The vitreous humour is the gel-like substance that takes up most of the eyes’ space. It is clear and is made up of water, collagen fibrils, and proteins such as hyaluronic acid. There is a particular framework to these molecules to render a transparent medium, and so if the structure changes, we often see a “fly” or “thread like” particle in our vision. They often pass by our vision and we can follow them, especially when there is a bright background such as the blue sky or a white wall. Floaters do not generally interfere with vision. They can be present from a very young age or develop as we get older. The risks involved in the treatment of floaters far outweigh the benefits and so no treatment is often done; they simply remain a nuisance and a distraction. Neural adaptation often allows us to “edit” them out so they are no longer visible.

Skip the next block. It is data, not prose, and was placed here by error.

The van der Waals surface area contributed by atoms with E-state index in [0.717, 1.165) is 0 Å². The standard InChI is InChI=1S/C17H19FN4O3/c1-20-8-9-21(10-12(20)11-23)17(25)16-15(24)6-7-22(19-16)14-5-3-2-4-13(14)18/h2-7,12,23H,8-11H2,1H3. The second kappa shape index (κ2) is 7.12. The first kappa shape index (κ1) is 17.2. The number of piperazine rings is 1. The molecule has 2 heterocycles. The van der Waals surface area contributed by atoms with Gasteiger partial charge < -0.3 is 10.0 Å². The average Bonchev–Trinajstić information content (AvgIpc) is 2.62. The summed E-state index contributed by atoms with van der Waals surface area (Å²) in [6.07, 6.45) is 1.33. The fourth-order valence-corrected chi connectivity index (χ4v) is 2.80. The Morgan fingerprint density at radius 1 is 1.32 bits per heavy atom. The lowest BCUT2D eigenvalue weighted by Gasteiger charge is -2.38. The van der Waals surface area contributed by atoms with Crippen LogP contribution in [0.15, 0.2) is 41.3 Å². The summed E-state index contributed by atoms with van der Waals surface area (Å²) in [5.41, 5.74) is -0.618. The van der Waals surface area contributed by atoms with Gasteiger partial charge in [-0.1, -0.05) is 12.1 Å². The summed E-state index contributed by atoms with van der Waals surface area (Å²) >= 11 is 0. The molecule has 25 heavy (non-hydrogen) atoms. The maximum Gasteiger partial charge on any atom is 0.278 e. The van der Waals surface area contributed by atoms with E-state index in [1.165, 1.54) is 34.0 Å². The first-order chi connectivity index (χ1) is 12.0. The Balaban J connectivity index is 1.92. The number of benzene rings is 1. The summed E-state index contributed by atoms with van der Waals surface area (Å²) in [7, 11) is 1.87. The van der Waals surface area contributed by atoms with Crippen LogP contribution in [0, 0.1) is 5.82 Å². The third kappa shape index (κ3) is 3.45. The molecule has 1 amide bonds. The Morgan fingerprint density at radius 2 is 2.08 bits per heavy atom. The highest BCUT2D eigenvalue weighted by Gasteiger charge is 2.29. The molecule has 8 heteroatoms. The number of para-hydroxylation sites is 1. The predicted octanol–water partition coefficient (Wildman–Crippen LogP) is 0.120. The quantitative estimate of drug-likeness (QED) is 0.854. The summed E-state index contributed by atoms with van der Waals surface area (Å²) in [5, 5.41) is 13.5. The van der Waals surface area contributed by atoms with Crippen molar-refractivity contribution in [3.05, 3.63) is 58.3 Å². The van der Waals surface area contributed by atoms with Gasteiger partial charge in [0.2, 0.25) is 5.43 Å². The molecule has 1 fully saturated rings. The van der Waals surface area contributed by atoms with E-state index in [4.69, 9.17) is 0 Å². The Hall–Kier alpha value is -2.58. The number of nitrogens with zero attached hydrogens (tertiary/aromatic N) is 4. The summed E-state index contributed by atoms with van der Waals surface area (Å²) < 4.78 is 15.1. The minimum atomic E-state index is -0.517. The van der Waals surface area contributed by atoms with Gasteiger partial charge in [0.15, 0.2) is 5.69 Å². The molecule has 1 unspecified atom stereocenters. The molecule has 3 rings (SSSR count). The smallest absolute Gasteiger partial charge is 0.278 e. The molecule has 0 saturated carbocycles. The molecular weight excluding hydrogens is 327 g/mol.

However, any new floaters or sudden change in floaters may not be normal and therefore, need to be examined by an optometrist or ophthalmologist. An onset of floaters may be a sign of something more serious occurring in the retina or vitreous. For example, retinal detachment, vitreous detachment, or broken retinal vessels can cause a sudden onset of floaters.